Editor's Note: This article is part of our ongoing coverage commemorating 25 years of the PACE Awards for supplier innovation. For more about the program, visit the PACE Awards site.
Valeo honored for parallel parking technology
To commemorate 25 years of PACE Awards for supplier innovation, Automotive News each week looks back at one of the many winners.
2008: Valeo Interior Controls
Trade name: Park 4U semi-automatic parallel parking
Innovation: Valeo integrated software and sensors to aid drivers in parallel parking.
Why it resonated: Who enjoys parallel parking? After Volkswagen debuted it on the Tiguan in 2007, five more automakers rushed to offer it in 2008.
It was an answer to the prayer of every white-knuckled student in driver's ed: a technology that would make it notably easier to parallel park. And it did so while leaving the driver in control.
Valeo Interior Controls' Park 4U system used ultrasonic sensors located front and rear, automated low-speed steering and in-vehicle electronics and software to help drivers parallel park easily.
As the vehicle moved down the road, the system sensed potential parking spots, and then went into action when the driver stopped by one — even one on a hill — and shifted into reverse.
Park 4U automatically steered, turning the wheels just right to slip into the spot. It used display and audio information to tell the driver when to stop or when to back up or pull forward to adjust to the parking space. But the driver remained in control of the maneuver via gear selection, the accelerator and the brake. If the driver touched the steering wheel while parking, the system immediately deactivated.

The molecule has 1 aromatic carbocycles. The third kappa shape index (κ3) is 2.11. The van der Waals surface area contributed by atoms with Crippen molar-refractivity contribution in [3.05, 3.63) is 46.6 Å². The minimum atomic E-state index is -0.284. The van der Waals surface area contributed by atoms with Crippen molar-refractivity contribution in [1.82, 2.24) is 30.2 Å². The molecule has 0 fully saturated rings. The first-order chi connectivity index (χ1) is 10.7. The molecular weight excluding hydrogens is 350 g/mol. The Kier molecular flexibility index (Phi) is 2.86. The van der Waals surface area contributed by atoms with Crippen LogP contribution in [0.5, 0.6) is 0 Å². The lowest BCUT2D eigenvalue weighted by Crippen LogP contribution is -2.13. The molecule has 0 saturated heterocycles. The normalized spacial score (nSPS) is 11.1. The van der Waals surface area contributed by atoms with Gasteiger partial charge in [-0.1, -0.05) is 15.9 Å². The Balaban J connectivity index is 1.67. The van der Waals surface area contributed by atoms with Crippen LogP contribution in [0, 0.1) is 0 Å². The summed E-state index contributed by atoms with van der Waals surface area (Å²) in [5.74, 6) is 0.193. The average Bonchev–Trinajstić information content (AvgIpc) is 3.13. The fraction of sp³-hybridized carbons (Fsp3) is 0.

Park 4U didn't work in the tightest of spots, such as those on a crowded Manhattan block. A workable spot needed to offer 16 inches of extra space both front and rear to qualify as an appropriate parking place. But the benefit of aid in a task that some drivers hate and others avoid altogether was obvious. After Volkswagen debuted Valeo's Park 4U on the Tiguan in 2007, five more automakers rushed to offer it in 2008.
Further refinements followed, including the ability to assist in angled parking spaces, and in exiting a parking space. In 2011, Valeo demonstrated an upgrade that allowed the driver to get out of the vehicle before parking and control the system from a smartphone.
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